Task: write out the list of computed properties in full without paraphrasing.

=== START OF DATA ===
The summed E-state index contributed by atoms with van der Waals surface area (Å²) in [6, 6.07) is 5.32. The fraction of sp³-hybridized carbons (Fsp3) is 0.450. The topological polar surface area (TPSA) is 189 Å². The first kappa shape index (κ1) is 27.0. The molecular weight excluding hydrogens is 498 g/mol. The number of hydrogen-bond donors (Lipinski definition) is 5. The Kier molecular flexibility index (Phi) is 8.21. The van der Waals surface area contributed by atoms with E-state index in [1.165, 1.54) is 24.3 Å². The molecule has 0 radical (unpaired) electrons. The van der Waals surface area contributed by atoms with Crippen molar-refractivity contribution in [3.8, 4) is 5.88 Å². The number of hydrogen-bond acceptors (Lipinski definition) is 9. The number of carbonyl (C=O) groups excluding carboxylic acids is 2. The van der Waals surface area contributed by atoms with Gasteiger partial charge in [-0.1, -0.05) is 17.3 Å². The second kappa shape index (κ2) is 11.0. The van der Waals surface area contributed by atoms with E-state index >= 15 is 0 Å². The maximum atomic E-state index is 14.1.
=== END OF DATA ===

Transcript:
The summed E-state index contributed by atoms with van der Waals surface area (Å²) in [6, 6.07) is 5.32. The fraction of sp³-hybridized carbons (Fsp3) is 0.450. The topological polar surface area (TPSA) is 189 Å². The first kappa shape index (κ1) is 27.0. The molecular weight excluding hydrogens is 498 g/mol. The number of hydrogen-bond donors (Lipinski definition) is 5. The Kier molecular flexibility index (Phi) is 8.21. The van der Waals surface area contributed by atoms with E-state index in [1.165, 1.54) is 24.3 Å². The molecule has 0 radical (unpaired) electrons. The van der Waals surface area contributed by atoms with Crippen molar-refractivity contribution in [3.8, 4) is 5.88 Å². The number of hydrogen-bond acceptors (Lipinski definition) is 9. The number of carbonyl (C=O) groups excluding carboxylic acids is 2. The van der Waals surface area contributed by atoms with Gasteiger partial charge in [-0.1, -0.05) is 17.3 Å². The second kappa shape index (κ2) is 11.0. The van der Waals surface area contributed by atoms with E-state index >= 15 is 0 Å². The maximum atomic E-state index is 14.1.